The project is approaching its scheduled end. Among the last deliverables, Mediadelcom has produced Policy brief proposing recommendations for media governance (deliverable 5.5) and Creation of multiple scenarios (deliverable 4.1).
One of the starting points of the Mediadelcom’s policy recommendations is that more attention needs to be paid to the conditions under which different regulations are implemented. This in turn means asking how the regulations in each country need to be changed to motivate key players to act differently from now. The document includes particular recommendations regarding every participating country. These recommendations have been presented also as infographics.
The deliverable upon scenarios aims to forecast media transformation scenarios in the participating countries and Europe. In the course of testing various approaches for scenario building the consortium finally agreed that scenarios regarding the “wisdom based media governance” will be constructed as traditional narratives.
Monitoring Mediascapes for Democratic Communication in Europe: Meet the challenges of an election year
Hybrid event. Brussels, 15 February 2024
The EU-funded Mediadelcom project invites you in Brussels on 15 February to meet leading researchers, academics and media representatives to discuss the future of the media, the need for change, and the role of deliberative communication.
More than 60 major elections are scheduled worldwide in 2024, including within the European Union. Since there is some argument that democracy is at stake, now is an apt moment to focus on deliberative communication – a prerequisite of deliberative democracy.
This event marks the conclusion of the 3-year project Mediadelcom – the most comprehensive study of its kind done in Europe identifying the risks and opportunities for deliberative communication in today’s polarized Europe.
Keynote speakers and panelists: Zrinjka Peruško, Professor of Media Sociology, Director, Centre for Media and Communication Research (CIM), University of Zagreb. Leader of Croatian team of Mediadelcom Marius Dragomir, Director, Media and Journalism Research Center Eric Heinze, Professor of Law and Humanities at Queen Mar University and author of ‘The Most Human Right: Why Free Speech is Everything’. Renate Schroeder, Director of the European Federation of Journalists. Laura Becana Ball, Advocacy and Policy Manager at the Global Forum for Media Development (GFMD). Ioana Avădani, President of the ICJ, Romania, Mediadelcom member Michał Głowacki, Associate professor, University of Warsaw, Mediadelcom member Location: Residence Palace 155, Rue de la Loi, 1040 Bruxelles Register to attend: In person, please register via thislink Online(no registration needed) – watch online here. Schedule overview: 09:30 – 17:00 The event will include two morning panel discussions and an afternoon roundtable. We invite you to attend some or all of the sessions. Please find the draft schedule here For further information: email@example.com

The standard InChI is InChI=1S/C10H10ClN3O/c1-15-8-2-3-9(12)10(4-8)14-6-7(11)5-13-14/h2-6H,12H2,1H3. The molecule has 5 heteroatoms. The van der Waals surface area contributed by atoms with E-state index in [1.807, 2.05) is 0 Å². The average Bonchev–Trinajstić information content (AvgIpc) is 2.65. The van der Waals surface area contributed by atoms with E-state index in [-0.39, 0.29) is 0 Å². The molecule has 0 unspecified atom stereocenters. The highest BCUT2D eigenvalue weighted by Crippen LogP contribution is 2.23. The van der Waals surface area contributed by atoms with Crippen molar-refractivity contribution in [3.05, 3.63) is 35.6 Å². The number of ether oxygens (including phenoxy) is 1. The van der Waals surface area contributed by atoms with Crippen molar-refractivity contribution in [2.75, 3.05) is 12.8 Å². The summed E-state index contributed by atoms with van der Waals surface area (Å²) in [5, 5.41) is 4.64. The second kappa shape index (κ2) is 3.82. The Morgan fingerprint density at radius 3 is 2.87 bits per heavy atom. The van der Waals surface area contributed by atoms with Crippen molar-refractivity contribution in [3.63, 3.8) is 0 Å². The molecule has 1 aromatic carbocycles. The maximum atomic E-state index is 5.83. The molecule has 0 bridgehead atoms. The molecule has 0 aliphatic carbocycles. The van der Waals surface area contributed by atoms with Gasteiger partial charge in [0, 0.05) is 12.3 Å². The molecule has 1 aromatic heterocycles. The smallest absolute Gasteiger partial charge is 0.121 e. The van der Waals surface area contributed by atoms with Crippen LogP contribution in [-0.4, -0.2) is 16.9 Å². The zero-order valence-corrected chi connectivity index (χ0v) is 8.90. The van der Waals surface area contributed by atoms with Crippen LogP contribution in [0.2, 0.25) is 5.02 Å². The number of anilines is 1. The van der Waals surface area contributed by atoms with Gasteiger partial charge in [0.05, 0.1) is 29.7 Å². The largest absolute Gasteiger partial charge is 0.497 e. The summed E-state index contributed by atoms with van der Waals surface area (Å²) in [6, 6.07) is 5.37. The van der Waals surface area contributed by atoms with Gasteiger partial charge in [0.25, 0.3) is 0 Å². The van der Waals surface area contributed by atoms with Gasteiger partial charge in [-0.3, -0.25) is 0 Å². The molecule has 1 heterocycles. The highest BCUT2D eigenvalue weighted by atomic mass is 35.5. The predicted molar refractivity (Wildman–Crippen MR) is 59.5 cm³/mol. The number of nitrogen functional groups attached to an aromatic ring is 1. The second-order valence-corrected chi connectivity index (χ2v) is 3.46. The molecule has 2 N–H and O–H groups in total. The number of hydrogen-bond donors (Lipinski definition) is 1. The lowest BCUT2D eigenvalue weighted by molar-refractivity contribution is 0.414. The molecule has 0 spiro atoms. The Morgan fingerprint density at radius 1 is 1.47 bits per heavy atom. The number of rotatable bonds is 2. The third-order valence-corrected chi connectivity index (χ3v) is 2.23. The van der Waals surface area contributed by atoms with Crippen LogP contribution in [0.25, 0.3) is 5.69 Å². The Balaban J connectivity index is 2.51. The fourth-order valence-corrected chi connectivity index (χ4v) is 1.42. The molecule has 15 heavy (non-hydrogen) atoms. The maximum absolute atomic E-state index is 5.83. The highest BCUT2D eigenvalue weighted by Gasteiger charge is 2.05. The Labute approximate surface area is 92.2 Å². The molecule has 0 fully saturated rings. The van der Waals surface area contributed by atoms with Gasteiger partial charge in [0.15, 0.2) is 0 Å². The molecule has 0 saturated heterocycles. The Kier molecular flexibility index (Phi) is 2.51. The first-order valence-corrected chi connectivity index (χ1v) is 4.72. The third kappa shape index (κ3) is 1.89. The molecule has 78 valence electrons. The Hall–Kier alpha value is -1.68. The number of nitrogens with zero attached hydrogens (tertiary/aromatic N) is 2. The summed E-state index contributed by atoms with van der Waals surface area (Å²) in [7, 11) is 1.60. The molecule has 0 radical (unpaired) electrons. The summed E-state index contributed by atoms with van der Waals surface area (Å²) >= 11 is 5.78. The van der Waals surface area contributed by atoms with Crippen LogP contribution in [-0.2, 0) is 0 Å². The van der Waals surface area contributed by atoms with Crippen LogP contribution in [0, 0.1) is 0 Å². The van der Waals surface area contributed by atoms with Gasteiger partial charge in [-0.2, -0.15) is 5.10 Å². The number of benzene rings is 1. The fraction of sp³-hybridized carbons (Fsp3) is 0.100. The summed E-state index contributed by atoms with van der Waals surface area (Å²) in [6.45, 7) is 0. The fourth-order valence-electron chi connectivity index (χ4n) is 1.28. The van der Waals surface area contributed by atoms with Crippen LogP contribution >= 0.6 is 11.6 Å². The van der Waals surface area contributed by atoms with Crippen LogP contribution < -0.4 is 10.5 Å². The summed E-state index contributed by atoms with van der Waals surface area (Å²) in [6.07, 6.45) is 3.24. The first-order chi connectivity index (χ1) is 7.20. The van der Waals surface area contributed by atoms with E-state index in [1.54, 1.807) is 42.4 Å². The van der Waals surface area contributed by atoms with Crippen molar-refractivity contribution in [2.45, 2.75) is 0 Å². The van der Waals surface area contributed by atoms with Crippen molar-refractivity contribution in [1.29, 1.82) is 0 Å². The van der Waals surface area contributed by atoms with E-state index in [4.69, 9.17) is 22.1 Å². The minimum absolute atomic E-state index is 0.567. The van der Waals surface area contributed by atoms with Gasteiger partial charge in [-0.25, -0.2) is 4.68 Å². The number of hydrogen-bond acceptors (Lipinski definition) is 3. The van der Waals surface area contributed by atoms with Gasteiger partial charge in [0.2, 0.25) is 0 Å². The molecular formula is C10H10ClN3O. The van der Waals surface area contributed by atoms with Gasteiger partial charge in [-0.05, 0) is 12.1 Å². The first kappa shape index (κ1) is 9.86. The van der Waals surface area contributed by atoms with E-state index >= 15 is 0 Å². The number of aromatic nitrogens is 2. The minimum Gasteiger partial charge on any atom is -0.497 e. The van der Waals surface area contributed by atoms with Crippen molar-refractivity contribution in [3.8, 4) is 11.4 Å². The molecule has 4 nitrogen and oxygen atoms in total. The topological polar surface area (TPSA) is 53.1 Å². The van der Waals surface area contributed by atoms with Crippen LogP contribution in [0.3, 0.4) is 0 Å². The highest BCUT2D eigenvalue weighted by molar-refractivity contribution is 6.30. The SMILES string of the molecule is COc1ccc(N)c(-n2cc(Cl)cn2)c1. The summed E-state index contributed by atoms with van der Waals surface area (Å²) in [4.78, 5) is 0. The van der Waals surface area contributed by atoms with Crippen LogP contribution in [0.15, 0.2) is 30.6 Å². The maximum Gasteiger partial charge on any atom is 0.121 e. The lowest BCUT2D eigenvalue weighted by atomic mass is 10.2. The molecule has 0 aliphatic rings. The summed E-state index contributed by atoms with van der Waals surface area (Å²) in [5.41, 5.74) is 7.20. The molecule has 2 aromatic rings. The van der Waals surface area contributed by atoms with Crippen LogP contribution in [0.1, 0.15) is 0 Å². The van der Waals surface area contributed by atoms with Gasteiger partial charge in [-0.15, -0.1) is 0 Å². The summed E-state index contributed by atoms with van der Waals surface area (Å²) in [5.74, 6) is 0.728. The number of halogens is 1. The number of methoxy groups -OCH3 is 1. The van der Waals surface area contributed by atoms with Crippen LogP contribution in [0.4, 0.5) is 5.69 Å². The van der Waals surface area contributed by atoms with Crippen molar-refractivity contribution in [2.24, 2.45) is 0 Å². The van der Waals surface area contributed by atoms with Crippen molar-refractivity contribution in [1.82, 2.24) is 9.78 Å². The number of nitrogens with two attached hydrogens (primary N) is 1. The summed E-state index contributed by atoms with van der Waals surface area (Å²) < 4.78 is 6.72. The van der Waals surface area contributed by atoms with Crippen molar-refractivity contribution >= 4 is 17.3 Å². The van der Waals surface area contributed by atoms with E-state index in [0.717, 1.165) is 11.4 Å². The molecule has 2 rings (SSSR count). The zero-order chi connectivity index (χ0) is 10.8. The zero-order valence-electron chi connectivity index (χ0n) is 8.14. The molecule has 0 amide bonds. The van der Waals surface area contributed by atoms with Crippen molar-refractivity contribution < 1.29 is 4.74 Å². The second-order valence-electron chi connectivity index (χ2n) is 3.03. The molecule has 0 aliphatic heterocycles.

An article referring to been supported by Mediadelcom has been published in the Journal of Baltic Studies. The article aims to analyze the resilience of Baltic media systems in the global network environment.
In this work, resilience has been defined as media systems’ ability to survive despite the efflux of resources and loss of audiences’ attention and trust, and as the capacity to support a reliable, transparent, and diverse information sphere for the functioning of democracy.
The authors claim that resilience of media systems depends on many structural factors and on many different agents operating in the national media markets. The article treats the resilience of Baltic media systems from two angles: (1) changes in the structural conditions of media systems and (2) policy responses to them.
Using media market data from Estonia, Latvia, and Lithuania, the changes in the media during the last three decades are under scrutiny. The analysis shows that Baltic media systems are relatively resilient. The situation in national media systems is reasonable due to the strong basis established by decisions made in the 1990s. Public service and private media in these countries both contribute to the pluralism and diversity needed in the public sphere. The public service media respond to audience needs and offer reliable content, at least in the traditional media sector. In the online sector, a new role for PSM and innovation potential needs to be found. Still, there are few resources in Baltic media markets. The competition conditions for national media and global platforms are currently unequal and favor global media.
One of the main sources for resilience in Baltic media systems are their audiences: they still mainly trust and consume domestic content. The audiences in Baltic countries are media literate and able to recognize quality content. Still, the risk that audiences may slip away to the less demanding and mainly entertaining and social-interaction world of social media exists. The risk is related to the lack of resources available for domestic media to produce attractive quality content for different audience groups in the form they prefer.
In terms of media policy, the situation is concerning. The main actors influencing media policy do not take the contemporary challenges of media policy seriously. A coherent view of how to strengthen national media systems is missing. The analysis concludes that the implementation of media policy currently does not guarantee the resilience of small countries’ media systems. Cf. the article here.
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